“Therefore, they have to wait until the other micro [cultivators] grow up their plants and then they can put it into the dispensary,” she told KCUR listeners.
Ownership is another point of concern, she said, because the only person who has to meet the eligibility requirements is the “majority owner,” or the person who has more than 50 percent of the financial interests or voting interests.
“That leaves a lot of room for other people to come in on the backside,” she said, “people who are already in the industry, people who are not of color.”
Another category she said leaves the door open for someone other than underrepresented individuals to benefit from the microbusiness licenses is the historic incarceration rate. People can apply if they live in a ZIP code that has an incarceration rate of marijuana offenses that’s 50 percent higher than the rate for the entire state.
DHSS listed these ZIP codes in the new cannabis regulations that go into effect on July 30.
However, when DHSS tried to compile this list, they ran into trouble finding a state agency that tracked the ZIP codes of where people incarcerated actually lived, Abigail Vivas, who oversees the microbusiness program through DHSS, said at a June outreach event.
The closest the state came, Vivas said, was identifying the ZIP codes for the courts where people’s cases were handled.
In the St. Louis area, there were three geographic ZIP codes DHSS identified: downtown St. Louis, which is among the least residential areas in the city, and downtown Clayton, among the most affluent suburbs in the region where the average household income is $200,000. And the last one is for St. Charles, where the population is 90 percent Caucasian, according to the census.
“The majority Black populations in Missouri were missed on that map of qualifying places,” Bland Manlove said, regarding this category.
Pruitt said he believes the map showing Census tracts with high poverty and unemployment should make up for the lack of available information for incarceration rates.
However, Pruitt previously told The Independent that if someone who lives in these ZIP codes applies solely on this eligibility requirement and wins a license, then the NAACP would legally challenge it because the addresses of courthouses don’t reflect actual residence, which is required under the constitution.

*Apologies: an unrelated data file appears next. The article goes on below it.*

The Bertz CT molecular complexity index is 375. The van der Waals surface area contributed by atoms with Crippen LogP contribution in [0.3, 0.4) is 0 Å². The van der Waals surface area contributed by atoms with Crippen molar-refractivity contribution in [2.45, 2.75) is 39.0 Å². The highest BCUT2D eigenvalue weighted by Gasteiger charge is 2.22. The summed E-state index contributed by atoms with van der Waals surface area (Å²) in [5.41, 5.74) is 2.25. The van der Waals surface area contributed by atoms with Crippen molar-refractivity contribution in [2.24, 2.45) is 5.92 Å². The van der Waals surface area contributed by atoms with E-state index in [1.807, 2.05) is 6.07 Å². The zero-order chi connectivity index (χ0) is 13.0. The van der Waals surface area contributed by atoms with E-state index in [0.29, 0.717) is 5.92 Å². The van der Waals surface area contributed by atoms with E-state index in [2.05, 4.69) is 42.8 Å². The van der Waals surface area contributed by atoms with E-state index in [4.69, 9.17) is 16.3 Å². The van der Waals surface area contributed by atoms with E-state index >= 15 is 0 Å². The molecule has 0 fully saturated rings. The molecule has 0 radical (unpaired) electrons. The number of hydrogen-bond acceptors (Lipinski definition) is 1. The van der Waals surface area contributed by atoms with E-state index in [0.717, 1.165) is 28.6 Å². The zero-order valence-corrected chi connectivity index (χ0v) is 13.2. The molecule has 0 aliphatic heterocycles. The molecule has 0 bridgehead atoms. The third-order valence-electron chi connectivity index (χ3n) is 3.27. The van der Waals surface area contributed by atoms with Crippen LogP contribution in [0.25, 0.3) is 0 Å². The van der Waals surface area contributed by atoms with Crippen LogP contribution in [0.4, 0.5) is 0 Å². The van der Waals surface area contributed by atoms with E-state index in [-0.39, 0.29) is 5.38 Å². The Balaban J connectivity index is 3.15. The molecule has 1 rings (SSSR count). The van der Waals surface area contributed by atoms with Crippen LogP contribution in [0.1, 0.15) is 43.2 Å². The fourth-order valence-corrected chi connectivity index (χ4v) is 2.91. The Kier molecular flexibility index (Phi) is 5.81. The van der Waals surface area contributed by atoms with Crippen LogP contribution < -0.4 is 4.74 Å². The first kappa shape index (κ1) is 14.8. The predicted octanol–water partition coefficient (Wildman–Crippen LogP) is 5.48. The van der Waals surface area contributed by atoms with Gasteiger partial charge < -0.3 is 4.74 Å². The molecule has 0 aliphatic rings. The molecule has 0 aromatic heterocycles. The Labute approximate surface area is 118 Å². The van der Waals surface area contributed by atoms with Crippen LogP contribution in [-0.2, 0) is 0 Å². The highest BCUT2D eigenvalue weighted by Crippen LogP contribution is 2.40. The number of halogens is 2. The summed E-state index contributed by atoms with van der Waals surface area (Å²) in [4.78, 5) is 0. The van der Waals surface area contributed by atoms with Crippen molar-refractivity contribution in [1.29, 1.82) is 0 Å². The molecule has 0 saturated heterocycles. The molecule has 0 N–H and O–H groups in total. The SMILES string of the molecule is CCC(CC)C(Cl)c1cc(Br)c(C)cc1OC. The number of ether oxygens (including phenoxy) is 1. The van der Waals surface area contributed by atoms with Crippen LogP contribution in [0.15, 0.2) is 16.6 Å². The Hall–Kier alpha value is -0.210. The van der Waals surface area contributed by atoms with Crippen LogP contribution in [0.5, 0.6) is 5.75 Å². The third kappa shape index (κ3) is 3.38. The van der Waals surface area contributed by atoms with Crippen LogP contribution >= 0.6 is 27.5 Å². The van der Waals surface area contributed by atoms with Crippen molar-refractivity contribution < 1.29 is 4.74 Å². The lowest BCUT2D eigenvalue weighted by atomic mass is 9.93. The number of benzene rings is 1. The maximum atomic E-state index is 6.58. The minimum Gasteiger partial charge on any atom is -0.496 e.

In August, six license winners will be picked by the Missouri Lottery in every one of the state’s eight Congressional districts in Missouri—for a total of 48 licenses (16 for dispensaries and 32 for wholesale facilities.) DHSS will issue an additional 48 in 2024, and another 48 in 2025.
Vivas estimates there could be up to 5,000 applicants statewide this year. But she’s heard other estimates that it could be 1,000 per congressional district.
“That’s just an abysmal number,” said Bland Manlove, regarding the 48 licenses. “It should be a lot more than that. I’m running in my head how many Black dispensaries we have now, and I can only think of one which is actually over on the St. Louis side.”
According to DHSS, there are currently 59 cultivation facilities, 207 dispensaries and 75 manufacturing facilities that hold “comprehensive” cannabis licenses. The state does not track demographic information of license holders, but Vivas said in June she would push for the department to conduct a voluntary survey for this information.
By law, the state cannot issue any new comprehensive licenses until June 2024. Pruitt noted that if the state decides to allow for more regular licenses in the future, then 50 percent of them must go to microbusiness license holders.
“What we hope is going to happen is craft growers who want to come and get these licenses, they’re going to brand their own product,” Pruitt said. “They’re going to do all sorts of special and unique things. And then they’re going to… hopefully grow into a comprehensive license. That’s what this is all about.”